Cornrows & Classrooms

Those of you who stalk me on Facebook (or saw me in person) know that I had corn rows all last week. Reactions to my hair covered a wide spectrum, from viewing it as a rebellious look to identifying the ease of care that it offered. In reality, I did it just for fun, but ended up loving it. Just today, as my hair was blowing in my face while I drove, I told my sister in exasperation that I needed to have corn rows all the time! But, like all good things, even my corn rows had to come to an end.

Wednesday was the first day of school, and the first day of teaching without the burden of simultaneously taking college classes. Though I might be somewhat depressed about summer ending, its like the poem “October Song” by Mary Weston Fordham:

Bright and beautiful art thou,
Autumn flowers crown thy brow,
Golden-rod and Aster blue,
Russet leaf with crimson hue.
Half stripped branches waving by,
Softly as a lullaby,
Tell of summer’s days gone by,
Tell that winter’s very nigh.

In the forest cool and chill,
Sadly moans the Whippoorwill,
Not as in the summer days,
When he gloried in his lays1,
Lower-toned, but sweet and clear,
Like thy crisp and fragrant air,
Warbling forth with voice sublime,
This is nature’s harvest time.

Crickets chirp amid the leaves,
Squirrels hop among the trees,
Brown nuts falling thick and fast,
On the dewy, dying grass,
Glowing sun with softer rays,
Harbinger of wintry days,
Tell the year is going by,
Sighing forth its lullaby.

Due to my own dread of the oncoming “winter wasteland” that Indiana has the potential to become, this poem resonates with me. Yet, unlike the dreary tone of the whippoorwill, my song is not entirely melancholy. After all, today was the first Friday of the school year and I do love my job!

I am teaching English 10 for the fall semester, which, in and of itself, is a huge blessing. Having this long-term substitute position gives me a full time job, while still allowing me to leave for Papua New Guinea in January. I am excited about school and the opportunity to help 150+ teenagers learn to communicate effectively. Much of my job is about enabling and giving kids the tools and motivation to succeed. Doing that can be a bit more difficult. While I don’t see many students with “rebel” corn rows, each student comes needy.

Last year, when I wrote my “Philosophy of Education” for college, I included the following mission statement:
“I believe that the purpose of education is to reach the next generation, preparing youth to engage the culture and become men and women of excellence. Specifically, in a high school English classroom, this means teaching literature, reading, writing, and speaking in a manner that instills students with a love of learning for learning’s sake. The learning that takes place inside the classroom prepares students for their lives outside the classroom. For that reason, character development is a vital part of education, training students to become adults characterized by respect and responsibility. In addition, students should learn to think critically about the ideas they encounter in literature and the world around them, identifying what they believe and why. Regardless of career choice, communicating effectively and confidently will give students the opportunity to reach beyond their horizons and change the world.”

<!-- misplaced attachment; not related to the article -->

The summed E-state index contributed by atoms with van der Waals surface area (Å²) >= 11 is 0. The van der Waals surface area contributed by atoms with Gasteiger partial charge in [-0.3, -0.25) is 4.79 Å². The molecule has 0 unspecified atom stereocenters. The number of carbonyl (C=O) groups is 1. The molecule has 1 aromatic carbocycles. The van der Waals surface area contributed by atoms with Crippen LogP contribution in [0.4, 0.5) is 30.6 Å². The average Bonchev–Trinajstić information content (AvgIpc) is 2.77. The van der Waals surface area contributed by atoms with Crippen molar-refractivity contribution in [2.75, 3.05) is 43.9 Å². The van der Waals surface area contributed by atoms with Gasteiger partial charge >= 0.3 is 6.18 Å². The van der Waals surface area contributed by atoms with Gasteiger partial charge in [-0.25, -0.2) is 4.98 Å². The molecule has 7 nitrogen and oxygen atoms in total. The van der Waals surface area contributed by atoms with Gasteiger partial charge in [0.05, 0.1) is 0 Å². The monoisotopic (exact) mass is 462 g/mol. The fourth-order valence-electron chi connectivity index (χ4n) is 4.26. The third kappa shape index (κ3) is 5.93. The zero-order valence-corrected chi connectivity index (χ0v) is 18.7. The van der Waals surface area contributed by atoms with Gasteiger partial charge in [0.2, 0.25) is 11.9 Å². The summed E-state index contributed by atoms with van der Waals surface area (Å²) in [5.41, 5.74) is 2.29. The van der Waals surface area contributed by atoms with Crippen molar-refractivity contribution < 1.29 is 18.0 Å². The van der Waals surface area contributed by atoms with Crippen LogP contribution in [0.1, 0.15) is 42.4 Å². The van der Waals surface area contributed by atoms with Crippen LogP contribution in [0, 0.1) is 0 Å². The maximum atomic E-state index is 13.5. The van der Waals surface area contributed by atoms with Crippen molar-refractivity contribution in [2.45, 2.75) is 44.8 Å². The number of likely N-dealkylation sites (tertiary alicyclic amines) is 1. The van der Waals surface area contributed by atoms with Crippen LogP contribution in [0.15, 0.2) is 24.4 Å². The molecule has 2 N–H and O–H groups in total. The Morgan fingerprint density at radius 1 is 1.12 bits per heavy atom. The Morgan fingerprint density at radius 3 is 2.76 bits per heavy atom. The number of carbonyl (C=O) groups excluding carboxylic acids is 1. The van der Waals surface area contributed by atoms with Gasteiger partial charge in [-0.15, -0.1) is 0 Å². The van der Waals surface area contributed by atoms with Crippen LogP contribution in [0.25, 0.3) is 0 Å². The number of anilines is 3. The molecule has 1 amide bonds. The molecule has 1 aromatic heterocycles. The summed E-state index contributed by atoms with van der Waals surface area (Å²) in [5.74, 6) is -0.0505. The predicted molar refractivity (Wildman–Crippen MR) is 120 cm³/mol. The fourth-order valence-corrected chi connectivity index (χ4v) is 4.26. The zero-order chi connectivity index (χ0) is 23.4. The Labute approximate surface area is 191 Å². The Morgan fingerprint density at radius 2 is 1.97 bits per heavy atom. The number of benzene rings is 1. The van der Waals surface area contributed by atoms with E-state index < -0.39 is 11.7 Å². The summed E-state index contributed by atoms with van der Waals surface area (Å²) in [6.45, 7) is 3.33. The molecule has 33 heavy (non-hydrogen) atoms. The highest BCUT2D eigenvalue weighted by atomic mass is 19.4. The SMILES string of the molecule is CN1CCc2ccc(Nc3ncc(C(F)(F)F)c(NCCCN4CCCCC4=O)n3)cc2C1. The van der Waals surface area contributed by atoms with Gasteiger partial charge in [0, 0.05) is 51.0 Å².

I still believe in that. And just because I had corn rows and loved them (and want to get them re-done sometime), does not mean that I disregard the necessity of respect. In celebration of the success of this first week of teaching, I watched my favorite “teacher” movie, “Take the Lead.” In this theatrical rendition of the “Dancing Classrooms” of Pierre Dulaine, Antiono Banderas implements ballroom dancing class in place of the detention in a New York City school. One of the best scenes occurs when Banderas is confronted by the Parent/Teacher Organization who have been incited by a rival teacher to condemn the dance classes as a waste of time. Instead of jumping into a heated argument, Bandera merely begins to dance while softly explaining how ballroom dance teaches students to respect themselves and others, encourages working hard to reach one’s goals, and gives students a glimpse of what life could be if they reach for it. Though I don’t teach ballroom dance, the same ideas are equally as valuable in an English classroom.
So, cornrows, leather jacket, motorcycle helmet, and all, I’m ready for the rest of the semester! There are some “dancers” to be formed.
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2 Comments Add yours

  1. wordsoflife says:

    Hey Abby,

    I think your cornrows look cool. I’ve never thought of them being ‘rebellious’. 😉

    I really enjoyed this entry – especially the poem and your mission statement for teaching! I wish all teachers had that depth and aim in their work. I’m sure the LORD kept you in the States a bit longer so that you could spread your love for life and learning to the students at your school.

    Live under the Mercy!
    ~ J

  2. Nichole says:

    I agree with Jody…I really liked the mission statement for teaching. And…I liked the movie too! 🙂 Thanks for inviting me. Hope this week is going well.

    ~Nichole

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